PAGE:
While asking this question, I realized I didn’t know much about raw strings. For somebody claiming to be a Django trainer, this sucks.
I know what an encoding is, and I know what
u'' alone does since I get what is Unicode.
But what does
r''do exactly? What kind of string does it result in?
And above all, what the heck does
Finally, is there any reliable way to go back from a Unicode string to a simple raw string?
Ah, and by the way, if your system and your text editor charset are set to UTF-8, does
u''actually do anything?
There’s not really any “raw string“; there are raw string literals, which are exactly the string literals marked by an
'r' before the opening quote.
A “raw string literal” is a slightly different syntax for a string literal, in which a backslash,
\, is taken as meaning “just a backslash” (except when it comes right before a quote that would otherwise terminate the literal) — no “escape sequences” to represent newlines, tabs, backspaces, form-feeds, and so on. In normal string literals, each backslash must be doubled up to avoid being taken as the start of an escape sequence.
This syntax variant exists mostly because the syntax of regular expression patterns is heavy with backslashes (but never at the end, so the “except” clause above doesn’t matter) and it looks a bit better when you avoid doubling up each of them — that’s all. It also gained some popularity to express native Windows file paths (with backslashes instead of regular slashes like on other platforms), but that’s very rarely needed (since normal slashes mostly work fine on Windows too) and imperfect (due to the “except” clause above).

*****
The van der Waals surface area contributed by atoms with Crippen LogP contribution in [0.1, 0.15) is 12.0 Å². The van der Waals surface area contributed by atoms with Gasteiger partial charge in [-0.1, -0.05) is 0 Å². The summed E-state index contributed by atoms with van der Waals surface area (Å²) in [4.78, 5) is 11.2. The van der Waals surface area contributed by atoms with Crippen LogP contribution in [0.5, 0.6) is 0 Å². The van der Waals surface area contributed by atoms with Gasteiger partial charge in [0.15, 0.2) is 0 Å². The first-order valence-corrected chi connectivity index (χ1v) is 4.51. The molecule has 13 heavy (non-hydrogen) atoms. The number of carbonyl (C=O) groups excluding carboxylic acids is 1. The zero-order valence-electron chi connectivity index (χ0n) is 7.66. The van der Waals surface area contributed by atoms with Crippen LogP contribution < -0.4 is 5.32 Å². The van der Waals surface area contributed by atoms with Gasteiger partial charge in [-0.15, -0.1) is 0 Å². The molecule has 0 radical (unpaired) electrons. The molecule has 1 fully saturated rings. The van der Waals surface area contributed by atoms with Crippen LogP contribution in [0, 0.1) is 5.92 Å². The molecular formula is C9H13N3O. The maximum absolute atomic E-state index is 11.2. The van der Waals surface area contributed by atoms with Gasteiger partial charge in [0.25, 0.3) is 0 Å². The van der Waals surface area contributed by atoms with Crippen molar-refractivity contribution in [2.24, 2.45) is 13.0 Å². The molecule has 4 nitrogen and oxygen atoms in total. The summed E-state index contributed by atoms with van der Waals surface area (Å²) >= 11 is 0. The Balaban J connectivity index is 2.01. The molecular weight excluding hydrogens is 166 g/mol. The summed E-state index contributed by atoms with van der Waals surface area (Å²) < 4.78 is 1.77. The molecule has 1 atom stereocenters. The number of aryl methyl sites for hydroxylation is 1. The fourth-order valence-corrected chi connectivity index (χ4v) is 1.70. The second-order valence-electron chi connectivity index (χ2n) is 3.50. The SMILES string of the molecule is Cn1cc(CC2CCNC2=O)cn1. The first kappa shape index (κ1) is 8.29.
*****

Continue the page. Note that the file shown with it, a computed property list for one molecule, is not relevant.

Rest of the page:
r'...' is a byte string (in Python 2.*),
ur'...' is a Unicode string (again, in Python 2.*), and any of the other three kinds of quoting also produces exactly the same types of strings (so for example
r"""...""" are all byte strings, and so on).
Not sure what you mean by “going back” – there is no intrinsically back and forward directions, because there’s no raw string type, it’s just an alternative syntax to express perfectly normal string objects, byte or unicode as they may be.
And yes, in Python 2.*,
u'...' is of course always distinct from just
'...' — the former is a unicode string, the latter is a byte string. What encoding the literal might be expressed in is a completely orthogonal issue.
E.g., consider (Python 2.6):
>>> sys.getsizeof('ciao') 28 >>> sys.getsizeof(u'ciao') 34
The Unicode object of course takes more memory space (very small difference for a very short string, obviously ;-).